Netflix holds occasional hack days, where the company’s engineers spend some time building odd (and sometimes pretty useful looking) projects around the streaming video service.
Earlier this year we saw one team figure out how to get Netflix to run on a classic NES game console. The company held another Hack Day recently, and this time Netflix is showcasing a group of projects that could make it easier to stream videos in areas without broadband, make it easier to find something to watch, or make it easier to find a scene in a show.
The Stream Possible hack was an effort to optimize Netflix for streaming over 3G connections. The bitrate is limited, there’s a custom Netflix boot sequence, and Netflix is designed to run on a cheap HDMI stick. The idea is that this could let people stream videos in regions where it might be hard to find wired internet connections or 4G wireless speeds.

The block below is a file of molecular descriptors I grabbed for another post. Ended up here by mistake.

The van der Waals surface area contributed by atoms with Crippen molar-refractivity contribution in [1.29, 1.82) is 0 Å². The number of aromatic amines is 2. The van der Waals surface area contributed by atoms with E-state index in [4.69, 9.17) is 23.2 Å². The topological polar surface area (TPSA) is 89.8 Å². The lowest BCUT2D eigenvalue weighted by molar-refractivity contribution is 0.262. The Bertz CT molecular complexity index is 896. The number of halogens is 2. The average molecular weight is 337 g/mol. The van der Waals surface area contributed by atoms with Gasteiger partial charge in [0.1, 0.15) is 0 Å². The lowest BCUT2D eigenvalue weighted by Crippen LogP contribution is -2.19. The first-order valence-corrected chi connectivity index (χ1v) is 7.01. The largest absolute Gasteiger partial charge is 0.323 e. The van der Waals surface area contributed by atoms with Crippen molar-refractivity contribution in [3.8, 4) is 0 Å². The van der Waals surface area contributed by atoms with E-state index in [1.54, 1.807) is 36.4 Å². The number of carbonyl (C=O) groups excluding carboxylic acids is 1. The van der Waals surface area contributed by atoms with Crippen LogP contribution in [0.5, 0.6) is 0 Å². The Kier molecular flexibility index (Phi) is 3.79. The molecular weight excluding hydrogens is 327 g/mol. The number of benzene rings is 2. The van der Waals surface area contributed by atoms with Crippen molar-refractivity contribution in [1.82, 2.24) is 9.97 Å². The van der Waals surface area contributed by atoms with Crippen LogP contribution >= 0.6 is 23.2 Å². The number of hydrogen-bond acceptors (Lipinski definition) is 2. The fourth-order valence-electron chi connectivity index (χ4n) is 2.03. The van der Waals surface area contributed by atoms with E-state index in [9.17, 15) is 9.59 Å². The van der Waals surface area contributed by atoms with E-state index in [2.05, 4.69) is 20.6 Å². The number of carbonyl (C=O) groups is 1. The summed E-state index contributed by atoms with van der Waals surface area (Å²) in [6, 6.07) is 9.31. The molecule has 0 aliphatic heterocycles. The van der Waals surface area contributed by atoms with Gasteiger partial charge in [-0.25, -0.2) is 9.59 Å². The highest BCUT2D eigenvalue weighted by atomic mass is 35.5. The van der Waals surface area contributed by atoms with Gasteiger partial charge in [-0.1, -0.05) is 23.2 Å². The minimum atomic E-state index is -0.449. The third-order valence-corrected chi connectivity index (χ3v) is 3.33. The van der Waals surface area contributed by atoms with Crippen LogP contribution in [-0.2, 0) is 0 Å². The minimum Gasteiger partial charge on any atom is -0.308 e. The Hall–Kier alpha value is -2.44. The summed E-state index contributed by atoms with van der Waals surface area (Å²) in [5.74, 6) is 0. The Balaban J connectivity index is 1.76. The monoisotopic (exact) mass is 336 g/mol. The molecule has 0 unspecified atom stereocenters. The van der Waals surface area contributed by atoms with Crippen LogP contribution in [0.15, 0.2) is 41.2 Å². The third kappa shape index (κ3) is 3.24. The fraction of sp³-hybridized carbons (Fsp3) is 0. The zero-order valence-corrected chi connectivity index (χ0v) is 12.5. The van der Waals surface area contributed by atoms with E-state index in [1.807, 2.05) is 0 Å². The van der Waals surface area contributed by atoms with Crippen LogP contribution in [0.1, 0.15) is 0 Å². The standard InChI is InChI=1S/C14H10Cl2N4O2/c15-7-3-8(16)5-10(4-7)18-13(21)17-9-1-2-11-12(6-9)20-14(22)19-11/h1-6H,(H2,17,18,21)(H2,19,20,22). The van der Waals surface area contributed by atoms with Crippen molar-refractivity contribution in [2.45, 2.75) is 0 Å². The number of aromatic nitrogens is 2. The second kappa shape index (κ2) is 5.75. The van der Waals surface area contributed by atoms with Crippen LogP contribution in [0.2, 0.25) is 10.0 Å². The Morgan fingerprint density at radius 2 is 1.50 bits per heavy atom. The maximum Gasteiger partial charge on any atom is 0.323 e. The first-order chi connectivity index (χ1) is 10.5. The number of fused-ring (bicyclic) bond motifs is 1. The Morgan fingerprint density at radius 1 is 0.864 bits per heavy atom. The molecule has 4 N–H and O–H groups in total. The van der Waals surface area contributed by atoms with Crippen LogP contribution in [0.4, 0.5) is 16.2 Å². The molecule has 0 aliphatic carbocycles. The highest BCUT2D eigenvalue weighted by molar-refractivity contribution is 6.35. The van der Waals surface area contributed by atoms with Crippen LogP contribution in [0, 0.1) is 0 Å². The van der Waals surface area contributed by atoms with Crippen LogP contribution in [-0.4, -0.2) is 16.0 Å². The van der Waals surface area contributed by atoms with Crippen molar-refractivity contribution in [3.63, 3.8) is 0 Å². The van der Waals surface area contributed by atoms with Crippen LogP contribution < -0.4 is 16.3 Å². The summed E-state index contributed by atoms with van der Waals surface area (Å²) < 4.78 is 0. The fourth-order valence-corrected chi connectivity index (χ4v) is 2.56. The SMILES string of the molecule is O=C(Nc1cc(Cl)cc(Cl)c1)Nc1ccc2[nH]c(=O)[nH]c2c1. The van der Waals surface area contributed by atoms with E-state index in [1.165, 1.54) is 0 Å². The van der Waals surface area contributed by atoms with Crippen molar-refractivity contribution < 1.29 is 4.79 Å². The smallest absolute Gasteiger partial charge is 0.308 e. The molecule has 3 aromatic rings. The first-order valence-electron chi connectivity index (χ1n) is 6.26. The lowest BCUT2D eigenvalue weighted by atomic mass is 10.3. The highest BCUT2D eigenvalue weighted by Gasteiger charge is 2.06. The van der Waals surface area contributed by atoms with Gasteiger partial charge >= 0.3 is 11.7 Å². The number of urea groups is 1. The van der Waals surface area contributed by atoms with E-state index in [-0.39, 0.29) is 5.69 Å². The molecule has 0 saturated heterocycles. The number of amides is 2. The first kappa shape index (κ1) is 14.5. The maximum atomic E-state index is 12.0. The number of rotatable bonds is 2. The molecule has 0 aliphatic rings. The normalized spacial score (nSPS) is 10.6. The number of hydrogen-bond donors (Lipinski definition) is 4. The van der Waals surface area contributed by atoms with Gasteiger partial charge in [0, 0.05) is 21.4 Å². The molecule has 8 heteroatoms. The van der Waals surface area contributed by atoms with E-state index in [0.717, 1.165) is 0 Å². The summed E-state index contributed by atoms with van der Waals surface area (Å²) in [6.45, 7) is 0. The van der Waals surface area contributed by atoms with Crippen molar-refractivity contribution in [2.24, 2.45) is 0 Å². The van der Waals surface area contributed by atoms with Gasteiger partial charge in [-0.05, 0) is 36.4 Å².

Smart Channels, meanwhile, provides collections of content grouped by theme. Want to watch classic Sci Fi? It could fire off an episode of Star Trek followed by an episode of Firefly, making the streaming experience feel a bit more like traditional TV… but without the ads. And of course if you want to binge watch a show that comes up, you can always exit the channel and just start watching that show exclusively.
One of the more surprising hacks is OK Netflix, which lets you speak a line of dialog to your phone to see the scene where that dialog occurs. Want to skip to a certain point in a movie or TV show but can’t remember exactly when that scene occurs? Just talk to your phone and Netflix can search the closed captioning for the video and start the scene a sentence or two early.
There’s no telling if any of these projects will ever be released to the public, but I can see situations where each would be useful.
Other projects include a video game based on the Netflix series Narcos and a 1950s TV that’s been retrofitted with the tech necessary to stream Netflix.